Like a fine wine, programming languages get better with age. Programming languages take years to become established and dominant. The deciding factor for many programmers when selecting a language for a particular project has been popularity and language acceptance, so this is a hard cycle to break for newcomers.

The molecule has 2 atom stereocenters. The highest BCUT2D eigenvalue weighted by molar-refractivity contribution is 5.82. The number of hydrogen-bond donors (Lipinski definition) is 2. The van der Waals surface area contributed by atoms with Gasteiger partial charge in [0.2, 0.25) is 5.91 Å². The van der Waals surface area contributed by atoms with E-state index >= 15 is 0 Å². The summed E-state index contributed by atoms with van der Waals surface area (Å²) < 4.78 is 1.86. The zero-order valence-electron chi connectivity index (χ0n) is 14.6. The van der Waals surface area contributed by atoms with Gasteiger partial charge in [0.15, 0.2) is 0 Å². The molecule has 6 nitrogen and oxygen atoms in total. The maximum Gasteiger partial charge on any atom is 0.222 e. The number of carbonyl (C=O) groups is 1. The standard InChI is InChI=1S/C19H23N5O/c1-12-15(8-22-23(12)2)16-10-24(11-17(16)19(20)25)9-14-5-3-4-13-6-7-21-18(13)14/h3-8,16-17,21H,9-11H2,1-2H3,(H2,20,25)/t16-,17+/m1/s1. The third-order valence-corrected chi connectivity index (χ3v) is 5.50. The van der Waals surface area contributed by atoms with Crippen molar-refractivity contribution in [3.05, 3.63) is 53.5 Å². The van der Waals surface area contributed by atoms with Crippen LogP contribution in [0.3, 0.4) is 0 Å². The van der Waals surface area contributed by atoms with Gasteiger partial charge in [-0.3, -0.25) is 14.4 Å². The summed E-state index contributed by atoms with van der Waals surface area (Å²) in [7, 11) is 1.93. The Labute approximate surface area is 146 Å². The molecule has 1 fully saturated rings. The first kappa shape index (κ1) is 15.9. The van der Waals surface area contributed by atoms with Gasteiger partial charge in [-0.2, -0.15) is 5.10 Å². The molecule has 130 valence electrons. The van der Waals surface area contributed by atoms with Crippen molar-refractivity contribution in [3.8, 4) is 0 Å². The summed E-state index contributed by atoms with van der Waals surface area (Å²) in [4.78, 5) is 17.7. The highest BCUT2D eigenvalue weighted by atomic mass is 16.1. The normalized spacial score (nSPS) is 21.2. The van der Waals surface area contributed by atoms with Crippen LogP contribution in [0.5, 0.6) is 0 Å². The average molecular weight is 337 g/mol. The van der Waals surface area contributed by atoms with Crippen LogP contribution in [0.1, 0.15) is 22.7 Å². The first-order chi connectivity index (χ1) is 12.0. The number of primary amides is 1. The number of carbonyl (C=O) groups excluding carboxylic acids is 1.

Even with these mature competitors, new languages still continue to emerge at a surprising frequency. Some of the new languages are created by large corporations looking to usurp their rivals’ languages, others have started as personal projects snowballing with contributions from other developers. Programming is constantly developing. We have witnessed hardware changes such as multicore CPUs and general purpose computing on graphics processing units (GPUs), as well as cloud computing and distributed architectures. Existing languages do not always lend themselves well to the new possibilities that are available.